See how many businesses you would be able to list as emergency businesses. But ask yourself the question whether all or most specialist sectors within the health services industry should be regarded as a business. The work of a medical doctor or practitioner is surely dedicated to saving lives, not making money. And yes, he certainly does have emergencies to attend to, plenty of them, in fact. That being said, could medical equipment, diagnostic and surgical instrument repair companies be regarded as commercial businesses?
Yes. They all are. In order to remain viable and always successful, well, on most occasions anyway, in how they respond to critical emergencies, they need to think and act like a going concern. Take the work of the medical doctor on a ten or twelve-hour night shift in the emergency ward, for instance. The moment another distressed patient is rushed in on a gurney, this doctor must drop what he’s doing and proceed immediately to diagnosing the incoming patient. He needs to make pretty darn sure the patient will survive.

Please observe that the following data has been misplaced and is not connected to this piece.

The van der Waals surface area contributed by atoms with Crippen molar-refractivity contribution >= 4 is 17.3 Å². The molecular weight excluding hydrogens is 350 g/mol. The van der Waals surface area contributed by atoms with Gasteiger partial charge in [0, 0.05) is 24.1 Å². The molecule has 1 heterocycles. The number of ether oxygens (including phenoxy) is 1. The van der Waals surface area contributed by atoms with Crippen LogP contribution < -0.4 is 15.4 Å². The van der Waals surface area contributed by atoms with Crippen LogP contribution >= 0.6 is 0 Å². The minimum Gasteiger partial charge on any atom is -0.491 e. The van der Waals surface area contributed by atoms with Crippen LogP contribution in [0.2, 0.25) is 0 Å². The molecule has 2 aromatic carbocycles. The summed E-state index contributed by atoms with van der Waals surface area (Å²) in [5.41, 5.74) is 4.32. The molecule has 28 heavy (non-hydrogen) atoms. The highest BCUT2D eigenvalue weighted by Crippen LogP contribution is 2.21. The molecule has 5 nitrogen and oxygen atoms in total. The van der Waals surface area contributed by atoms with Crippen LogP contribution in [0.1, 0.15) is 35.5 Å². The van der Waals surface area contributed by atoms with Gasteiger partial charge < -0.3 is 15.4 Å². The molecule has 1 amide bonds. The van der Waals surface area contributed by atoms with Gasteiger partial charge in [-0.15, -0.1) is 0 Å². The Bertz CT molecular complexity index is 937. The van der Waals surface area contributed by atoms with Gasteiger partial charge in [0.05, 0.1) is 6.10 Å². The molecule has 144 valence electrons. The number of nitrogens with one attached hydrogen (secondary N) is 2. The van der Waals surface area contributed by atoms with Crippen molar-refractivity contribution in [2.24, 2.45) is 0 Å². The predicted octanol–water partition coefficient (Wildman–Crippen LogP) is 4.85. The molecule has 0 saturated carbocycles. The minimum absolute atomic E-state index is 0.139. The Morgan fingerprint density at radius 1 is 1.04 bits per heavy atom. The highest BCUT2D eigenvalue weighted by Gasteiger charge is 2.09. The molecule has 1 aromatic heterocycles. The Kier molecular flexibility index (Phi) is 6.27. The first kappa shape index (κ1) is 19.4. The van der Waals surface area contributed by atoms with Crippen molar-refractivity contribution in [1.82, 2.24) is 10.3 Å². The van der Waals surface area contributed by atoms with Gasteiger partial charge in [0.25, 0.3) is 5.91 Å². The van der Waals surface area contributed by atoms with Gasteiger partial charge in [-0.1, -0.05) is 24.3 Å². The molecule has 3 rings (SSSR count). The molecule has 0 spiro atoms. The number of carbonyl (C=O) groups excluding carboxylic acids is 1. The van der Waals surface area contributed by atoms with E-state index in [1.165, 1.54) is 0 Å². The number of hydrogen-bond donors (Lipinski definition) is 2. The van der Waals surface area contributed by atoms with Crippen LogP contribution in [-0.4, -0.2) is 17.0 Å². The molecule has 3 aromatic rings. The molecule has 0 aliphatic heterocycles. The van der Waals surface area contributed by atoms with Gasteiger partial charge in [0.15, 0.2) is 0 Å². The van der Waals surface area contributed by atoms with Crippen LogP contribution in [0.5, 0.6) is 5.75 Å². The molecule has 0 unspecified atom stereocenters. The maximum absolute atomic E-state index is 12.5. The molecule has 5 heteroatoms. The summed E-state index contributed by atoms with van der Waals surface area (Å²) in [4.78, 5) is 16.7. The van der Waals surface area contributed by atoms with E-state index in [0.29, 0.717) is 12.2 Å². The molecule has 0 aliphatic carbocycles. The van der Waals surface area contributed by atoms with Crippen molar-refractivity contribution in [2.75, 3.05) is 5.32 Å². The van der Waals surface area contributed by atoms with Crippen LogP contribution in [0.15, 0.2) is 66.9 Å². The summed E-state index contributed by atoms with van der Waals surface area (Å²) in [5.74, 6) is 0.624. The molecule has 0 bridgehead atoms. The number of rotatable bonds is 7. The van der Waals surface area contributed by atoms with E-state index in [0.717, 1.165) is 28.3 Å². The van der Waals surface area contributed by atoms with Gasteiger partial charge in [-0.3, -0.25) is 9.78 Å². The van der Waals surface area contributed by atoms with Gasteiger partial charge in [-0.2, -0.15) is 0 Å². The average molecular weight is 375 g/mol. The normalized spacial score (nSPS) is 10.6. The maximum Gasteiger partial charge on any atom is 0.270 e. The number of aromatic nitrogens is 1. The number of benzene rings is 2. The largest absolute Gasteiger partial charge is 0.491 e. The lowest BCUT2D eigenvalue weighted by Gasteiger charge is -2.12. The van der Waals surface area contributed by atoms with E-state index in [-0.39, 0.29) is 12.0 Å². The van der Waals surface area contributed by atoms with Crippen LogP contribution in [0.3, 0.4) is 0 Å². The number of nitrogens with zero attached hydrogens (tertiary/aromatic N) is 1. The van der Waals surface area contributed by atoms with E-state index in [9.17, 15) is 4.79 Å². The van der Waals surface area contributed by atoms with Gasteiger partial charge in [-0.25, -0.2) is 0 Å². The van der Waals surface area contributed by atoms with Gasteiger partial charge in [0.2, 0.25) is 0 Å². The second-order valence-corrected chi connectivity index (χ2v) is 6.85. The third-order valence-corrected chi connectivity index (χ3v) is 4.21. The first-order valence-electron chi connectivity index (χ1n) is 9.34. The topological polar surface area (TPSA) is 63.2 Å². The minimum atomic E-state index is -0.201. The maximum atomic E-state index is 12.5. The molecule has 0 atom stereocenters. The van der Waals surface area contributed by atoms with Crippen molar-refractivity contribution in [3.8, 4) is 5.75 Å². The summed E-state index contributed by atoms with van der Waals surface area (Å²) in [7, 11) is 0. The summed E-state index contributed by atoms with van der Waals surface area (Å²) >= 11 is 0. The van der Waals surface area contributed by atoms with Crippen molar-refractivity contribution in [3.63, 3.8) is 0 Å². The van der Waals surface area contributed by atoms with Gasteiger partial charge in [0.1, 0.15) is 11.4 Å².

During this shift, no appointments are made or kept. All work is critical and delivered as quickly as possible. Now, while there is never a quiet lull in such environments, professional attendants always need to be on hand to ensure that all medical equipment, diagnostic and surgical instruments are in good working order. And if there are those that are not, these attendants turn them in for servicing and repair at the earliest convenience. The goods are received by those said diagnostic and surgical instrument repair companies.
And here again, no appointments are made. The work is immediate and the promise is made to adhere to at least a forty-eight-hour turnaround. Or even sooner if needs be.